Explore the Access Accelerated interview series, where trailblazing leaders, visionary thinkers, and passionate advocates share their bold ideas and innovative approaches for the future of Non-Communicable Diseases (NCDs). These interviews are featured in the six year report, Key Lessons Advancing Access to NCD Care: Collaboration, Connectivity, Community, and offers fresh perspectives and incisive insights as we look to transform the future of access to NCD care.
Though Christopher Agbega was 16 when the first symptoms started to appear, it would take another nine years until he was formally diagnosed with Hereditary Motor Sensory Neuropathy, aged 25. The rare disease, also known as Charcot-Marie-Tooth Disease, is an inherited, progressive disease of the nerves resulting in sensory loss, muscle weakness, and atrophy. Today, through the NCD Alliance and its program Our Views, Our Voices, Chris is a passionate advocate for young people living with hereditary conditions, channeling his lived experience towards empowering the patient community and demanding stronger action on NCDs. Below, Chris recounts his struggle with reaching diagnosis, the challenges of unaffordable healthcare, and finding inspiration and optimism in sharing his story.
My symptoms started when I was around 16. I could still walk around, but I was starting to get tired very quickly. As time went on, I began to get weaker, needing a walking stick, and then a Zimmer frame. It was a very challenging time, not just physically, but also mentally and emotionally; as a very active teenager with newfound independence, there was so much anger and confusion about what was happening to me. I went from one doctor to the next and none of them really understood what was going on, and that was incredibly frustrating. I remember at one point, after numerous inconclusive tests, I was told I needed an MRI scan. It was expensive, and finances were extremely tough. It was so disheartening to be one step away from finally knowing what is going on with me and not having the money to pay for the MRI scan that I needed. Instead, like so many others, I just had to figure out how to live my life with an unknown condition.
The turning point came in 2015, when a friend of the owner of the radio station where I worked took an interest in me and what I was going through. He took me to a private hospital here in Ghana, where I was introduced to a specialist who finally diagnosed me. Even after my diagnosis, the question was “Right, what now? What next?”.
I have a name for my condition and know what treatment I need, but don’t have the funds. It felt like my life was in a loop.
I got in touch with a few organizations, including the NCD Alliance, and that’s where it all started. I got involved with the Our Views, Our Voices initiative, which seeks to meaningfully involve people living with NCDs in the NCD response, supporting and enabling people like me to share our views to take action and drive change. They helped me understand that there’s more to what I was going through than the loop I found myself in, and that sharing my experience could help others.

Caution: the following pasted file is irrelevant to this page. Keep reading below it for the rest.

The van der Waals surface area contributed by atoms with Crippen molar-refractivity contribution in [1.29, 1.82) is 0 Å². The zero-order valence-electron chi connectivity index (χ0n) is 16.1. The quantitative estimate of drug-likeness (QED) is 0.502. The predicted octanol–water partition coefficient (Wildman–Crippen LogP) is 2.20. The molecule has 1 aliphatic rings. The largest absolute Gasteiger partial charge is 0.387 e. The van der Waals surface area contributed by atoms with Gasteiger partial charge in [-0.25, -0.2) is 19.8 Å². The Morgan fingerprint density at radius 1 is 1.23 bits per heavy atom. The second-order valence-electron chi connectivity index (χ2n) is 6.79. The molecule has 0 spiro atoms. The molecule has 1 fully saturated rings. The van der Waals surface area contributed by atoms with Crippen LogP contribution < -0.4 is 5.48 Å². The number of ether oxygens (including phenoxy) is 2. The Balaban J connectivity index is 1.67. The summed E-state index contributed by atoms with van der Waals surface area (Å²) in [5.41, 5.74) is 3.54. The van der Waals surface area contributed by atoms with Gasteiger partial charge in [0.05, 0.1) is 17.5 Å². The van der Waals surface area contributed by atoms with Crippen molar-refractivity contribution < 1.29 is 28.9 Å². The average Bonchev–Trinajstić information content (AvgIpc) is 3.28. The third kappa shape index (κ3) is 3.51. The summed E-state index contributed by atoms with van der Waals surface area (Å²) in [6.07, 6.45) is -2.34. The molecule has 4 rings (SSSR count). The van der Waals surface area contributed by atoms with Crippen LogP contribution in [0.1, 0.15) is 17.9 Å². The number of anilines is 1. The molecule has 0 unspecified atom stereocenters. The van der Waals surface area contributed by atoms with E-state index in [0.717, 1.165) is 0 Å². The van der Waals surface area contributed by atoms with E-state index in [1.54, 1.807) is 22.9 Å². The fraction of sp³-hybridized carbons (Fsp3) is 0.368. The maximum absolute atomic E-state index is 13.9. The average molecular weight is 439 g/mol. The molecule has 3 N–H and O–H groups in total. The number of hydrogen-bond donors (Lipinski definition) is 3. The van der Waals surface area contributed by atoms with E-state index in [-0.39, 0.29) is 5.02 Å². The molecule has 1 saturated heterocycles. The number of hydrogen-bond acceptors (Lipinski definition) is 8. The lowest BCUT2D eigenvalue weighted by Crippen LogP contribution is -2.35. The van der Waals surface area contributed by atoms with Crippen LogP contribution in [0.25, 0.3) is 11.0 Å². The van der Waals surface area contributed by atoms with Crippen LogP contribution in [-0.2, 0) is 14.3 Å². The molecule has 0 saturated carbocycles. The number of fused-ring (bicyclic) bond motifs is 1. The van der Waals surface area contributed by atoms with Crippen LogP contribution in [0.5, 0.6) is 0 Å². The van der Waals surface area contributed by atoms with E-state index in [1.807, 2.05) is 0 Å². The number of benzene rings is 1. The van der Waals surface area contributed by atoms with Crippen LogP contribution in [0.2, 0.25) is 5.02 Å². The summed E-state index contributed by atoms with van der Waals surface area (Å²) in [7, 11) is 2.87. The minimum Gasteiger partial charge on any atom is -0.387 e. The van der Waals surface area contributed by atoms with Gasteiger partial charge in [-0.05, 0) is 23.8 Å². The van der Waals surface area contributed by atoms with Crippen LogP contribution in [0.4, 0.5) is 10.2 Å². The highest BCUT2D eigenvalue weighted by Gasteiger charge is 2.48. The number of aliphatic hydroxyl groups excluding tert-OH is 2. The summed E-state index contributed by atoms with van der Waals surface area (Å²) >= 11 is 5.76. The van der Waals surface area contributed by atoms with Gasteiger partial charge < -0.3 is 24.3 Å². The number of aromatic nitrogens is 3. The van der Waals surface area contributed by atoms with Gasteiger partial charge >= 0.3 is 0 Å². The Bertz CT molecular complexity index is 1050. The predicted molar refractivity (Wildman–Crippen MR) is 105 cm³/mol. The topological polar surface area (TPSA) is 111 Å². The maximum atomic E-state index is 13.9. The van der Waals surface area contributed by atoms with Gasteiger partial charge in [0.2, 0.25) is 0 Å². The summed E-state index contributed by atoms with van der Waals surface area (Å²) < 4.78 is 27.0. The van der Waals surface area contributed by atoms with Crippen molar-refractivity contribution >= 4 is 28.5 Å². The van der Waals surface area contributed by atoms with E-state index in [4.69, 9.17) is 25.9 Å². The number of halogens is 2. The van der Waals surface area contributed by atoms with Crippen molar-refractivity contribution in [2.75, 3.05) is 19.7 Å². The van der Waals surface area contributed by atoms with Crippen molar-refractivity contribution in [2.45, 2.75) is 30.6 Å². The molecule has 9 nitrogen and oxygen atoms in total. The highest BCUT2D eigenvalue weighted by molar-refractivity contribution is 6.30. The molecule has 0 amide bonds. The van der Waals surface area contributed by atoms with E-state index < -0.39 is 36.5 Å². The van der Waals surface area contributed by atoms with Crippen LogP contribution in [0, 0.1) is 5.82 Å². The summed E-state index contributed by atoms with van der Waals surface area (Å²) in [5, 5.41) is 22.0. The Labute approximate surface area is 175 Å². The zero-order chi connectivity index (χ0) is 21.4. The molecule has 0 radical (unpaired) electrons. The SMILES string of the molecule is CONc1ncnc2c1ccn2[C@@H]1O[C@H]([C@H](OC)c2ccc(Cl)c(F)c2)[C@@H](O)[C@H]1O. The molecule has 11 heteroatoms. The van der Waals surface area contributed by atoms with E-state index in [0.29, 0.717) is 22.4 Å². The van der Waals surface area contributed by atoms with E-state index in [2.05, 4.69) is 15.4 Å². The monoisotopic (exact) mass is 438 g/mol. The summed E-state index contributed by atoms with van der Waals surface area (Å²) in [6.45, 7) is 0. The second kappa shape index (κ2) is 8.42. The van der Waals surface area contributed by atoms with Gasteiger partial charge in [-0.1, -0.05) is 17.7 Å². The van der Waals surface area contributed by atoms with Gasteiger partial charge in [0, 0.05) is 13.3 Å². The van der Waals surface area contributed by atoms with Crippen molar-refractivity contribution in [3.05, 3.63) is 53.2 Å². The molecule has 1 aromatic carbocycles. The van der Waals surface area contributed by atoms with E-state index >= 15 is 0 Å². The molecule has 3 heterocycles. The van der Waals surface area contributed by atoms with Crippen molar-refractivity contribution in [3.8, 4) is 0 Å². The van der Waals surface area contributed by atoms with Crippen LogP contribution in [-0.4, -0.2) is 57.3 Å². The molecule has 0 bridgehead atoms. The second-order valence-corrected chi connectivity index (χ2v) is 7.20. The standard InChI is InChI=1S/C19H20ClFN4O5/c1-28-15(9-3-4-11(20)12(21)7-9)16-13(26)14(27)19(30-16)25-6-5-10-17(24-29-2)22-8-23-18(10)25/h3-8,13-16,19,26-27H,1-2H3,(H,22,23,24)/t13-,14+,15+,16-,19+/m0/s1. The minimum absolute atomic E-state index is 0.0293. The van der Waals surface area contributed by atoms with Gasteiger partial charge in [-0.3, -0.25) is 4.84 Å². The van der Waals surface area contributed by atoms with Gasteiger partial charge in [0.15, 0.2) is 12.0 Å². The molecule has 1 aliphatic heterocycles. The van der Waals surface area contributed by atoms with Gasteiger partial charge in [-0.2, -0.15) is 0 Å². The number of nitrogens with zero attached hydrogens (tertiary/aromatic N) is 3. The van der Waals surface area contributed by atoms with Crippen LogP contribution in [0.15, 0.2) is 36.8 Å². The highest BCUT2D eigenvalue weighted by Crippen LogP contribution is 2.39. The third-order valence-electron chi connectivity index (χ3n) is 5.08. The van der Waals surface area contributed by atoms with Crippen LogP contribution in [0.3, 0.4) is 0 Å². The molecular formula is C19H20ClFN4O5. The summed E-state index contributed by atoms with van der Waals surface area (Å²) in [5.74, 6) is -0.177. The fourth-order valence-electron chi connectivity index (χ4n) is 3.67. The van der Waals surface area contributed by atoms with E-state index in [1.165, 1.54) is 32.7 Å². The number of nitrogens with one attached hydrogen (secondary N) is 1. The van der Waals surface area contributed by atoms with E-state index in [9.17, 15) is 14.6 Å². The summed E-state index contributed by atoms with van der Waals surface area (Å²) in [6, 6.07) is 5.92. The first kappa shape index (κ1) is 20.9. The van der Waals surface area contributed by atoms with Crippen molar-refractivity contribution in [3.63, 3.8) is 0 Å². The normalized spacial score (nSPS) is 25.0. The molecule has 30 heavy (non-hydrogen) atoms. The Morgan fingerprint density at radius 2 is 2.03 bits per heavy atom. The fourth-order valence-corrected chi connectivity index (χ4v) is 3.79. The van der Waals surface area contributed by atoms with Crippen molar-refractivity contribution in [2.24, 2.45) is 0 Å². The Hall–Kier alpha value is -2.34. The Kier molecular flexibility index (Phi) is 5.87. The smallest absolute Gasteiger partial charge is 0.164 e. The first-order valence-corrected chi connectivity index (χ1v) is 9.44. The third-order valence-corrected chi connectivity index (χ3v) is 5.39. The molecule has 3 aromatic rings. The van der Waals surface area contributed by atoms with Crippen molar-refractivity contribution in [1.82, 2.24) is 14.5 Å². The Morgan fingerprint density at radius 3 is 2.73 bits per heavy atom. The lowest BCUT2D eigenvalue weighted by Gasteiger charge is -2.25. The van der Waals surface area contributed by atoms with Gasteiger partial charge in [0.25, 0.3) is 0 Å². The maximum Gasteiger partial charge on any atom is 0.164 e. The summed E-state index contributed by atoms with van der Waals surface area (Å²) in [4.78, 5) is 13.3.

Standing up and speaking out takes a lot of guts. In certain communities, it can be heavily frowned upon. Sitting in a room with doctors and experts, who, based on education, know so much more than you do, can be very intimidating. Some people don’t want to listen to you, or people try to downplay your condition. That’s very difficult.
Very often people want to make it look like it’s a “you” issue. No. It’s an “us” issue. Just because I get my medication, it doesn’t mean everybody gets theirs.
The Our Views, Our Voices initiative equipped me with the skills, knowledge and opportunities to be an active player in the NCD movement, and the confidence to speak out. I realized I had an opportunity with my platform to speak not just for myself, but for a whole community, the source of the power of my voice comes from the community I represent. When I speak in front of dignitaries, government ministers, and healthcare decision-makers, I want to paint a picture of our lived experience and make them understand that people living with NCDs have the resources, information and experience that policymakers need to take the right step and have the right impact. It’s so important that we are heard and listened to.
If you are trying to serve a patient and meet their needs, then they have to be at the center of the whole conversation.
You don’t come up with your solution and think it’s going to work without consulting the patients.
Involving patients is the key to making the right impact where it’s needed most. The fact that more people living with diseases are speaking up fills me with optimism. The more voices we add to the conversation, and the louder we are, the more we are going to get through to the people who can make a change. And I am hopeful because I am seeing a lot more political commitment in Ghana.
As a patient advocate, I’m always looking for avenues to sustain the conversation, to represent my community, and to elevate the patient voice as much as possible in these conversations.
Christopher Agbega lives with Hereditary Motor Sensory Neuropathy and is an advocate and peer trainer for the Ghana NCD Alliance and a project officer of the Ghana Federation of Disability Organizations. He sits on the Global Advisory Committee of the Our Views, Our Voices initiative.